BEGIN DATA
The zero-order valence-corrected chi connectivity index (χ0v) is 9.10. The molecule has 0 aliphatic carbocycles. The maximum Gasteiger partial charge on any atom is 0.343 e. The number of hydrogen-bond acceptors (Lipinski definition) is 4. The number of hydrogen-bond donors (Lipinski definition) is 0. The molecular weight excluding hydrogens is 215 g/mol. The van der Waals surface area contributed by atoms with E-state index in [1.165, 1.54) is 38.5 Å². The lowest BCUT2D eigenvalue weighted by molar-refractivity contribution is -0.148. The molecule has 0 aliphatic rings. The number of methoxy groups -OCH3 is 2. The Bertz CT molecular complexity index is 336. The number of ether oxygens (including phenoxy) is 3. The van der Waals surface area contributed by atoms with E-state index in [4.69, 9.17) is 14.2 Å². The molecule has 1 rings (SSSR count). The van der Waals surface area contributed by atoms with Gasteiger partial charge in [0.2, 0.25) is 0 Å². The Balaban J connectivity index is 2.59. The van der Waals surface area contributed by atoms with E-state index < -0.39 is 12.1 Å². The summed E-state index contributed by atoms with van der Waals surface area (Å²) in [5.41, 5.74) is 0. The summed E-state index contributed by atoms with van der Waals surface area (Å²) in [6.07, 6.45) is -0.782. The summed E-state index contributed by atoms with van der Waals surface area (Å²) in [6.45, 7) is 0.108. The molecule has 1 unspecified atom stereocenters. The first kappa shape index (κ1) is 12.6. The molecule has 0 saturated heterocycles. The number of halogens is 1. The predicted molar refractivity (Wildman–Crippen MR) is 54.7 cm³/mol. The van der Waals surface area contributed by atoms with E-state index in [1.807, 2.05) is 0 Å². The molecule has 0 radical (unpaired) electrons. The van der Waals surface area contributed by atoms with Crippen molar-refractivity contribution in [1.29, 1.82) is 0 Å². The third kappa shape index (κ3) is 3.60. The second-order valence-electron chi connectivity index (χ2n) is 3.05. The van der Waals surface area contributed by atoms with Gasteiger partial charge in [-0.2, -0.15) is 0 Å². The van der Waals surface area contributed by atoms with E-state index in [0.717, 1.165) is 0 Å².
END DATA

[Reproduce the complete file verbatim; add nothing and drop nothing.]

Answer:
The zero-order valence-corrected chi connectivity index (χ0v) is 9.10. The molecule has 0 aliphatic carbocycles. The maximum Gasteiger partial charge on any atom is 0.343 e. The number of hydrogen-bond acceptors (Lipinski definition) is 4. The number of hydrogen-bond donors (Lipinski definition) is 0. The molecular weight excluding hydrogens is 215 g/mol. The van der Waals surface area contributed by atoms with E-state index in [1.165, 1.54) is 38.5 Å². The lowest BCUT2D eigenvalue weighted by molar-refractivity contribution is -0.148. The molecule has 0 aliphatic rings. The number of methoxy groups -OCH3 is 2. The Bertz CT molecular complexity index is 336. The number of ether oxygens (including phenoxy) is 3. The van der Waals surface area contributed by atoms with E-state index in [4.69, 9.17) is 14.2 Å². The molecule has 1 rings (SSSR count). The van der Waals surface area contributed by atoms with Gasteiger partial charge in [0.2, 0.25) is 0 Å². The Balaban J connectivity index is 2.59. The van der Waals surface area contributed by atoms with E-state index < -0.39 is 12.1 Å². The summed E-state index contributed by atoms with van der Waals surface area (Å²) in [5.41, 5.74) is 0. The summed E-state index contributed by atoms with van der Waals surface area (Å²) in [6.07, 6.45) is -0.782. The summed E-state index contributed by atoms with van der Waals surface area (Å²) in [6.45, 7) is 0.108. The molecule has 1 unspecified atom stereocenters. The first kappa shape index (κ1) is 12.6. The molecule has 0 saturated heterocycles. The number of halogens is 1. The predicted molar refractivity (Wildman–Crippen MR) is 54.7 cm³/mol. The van der Waals surface area contributed by atoms with E-state index in [1.807, 2.05) is 0 Å². The molecule has 0 radical (unpaired) electrons. The van der Waals surface area contributed by atoms with Crippen molar-refractivity contribution in [1.29, 1.82) is 0 Å². The third kappa shape index (κ3) is 3.60. The second-order valence-electron chi connectivity index (χ2n) is 3.05. The van der Waals surface area contributed by atoms with Gasteiger partial charge in [-0.2, -0.15) is 0 Å². The van der Waals surface area contributed by atoms with E-state index in [0.717, 1.165) is 0 Å².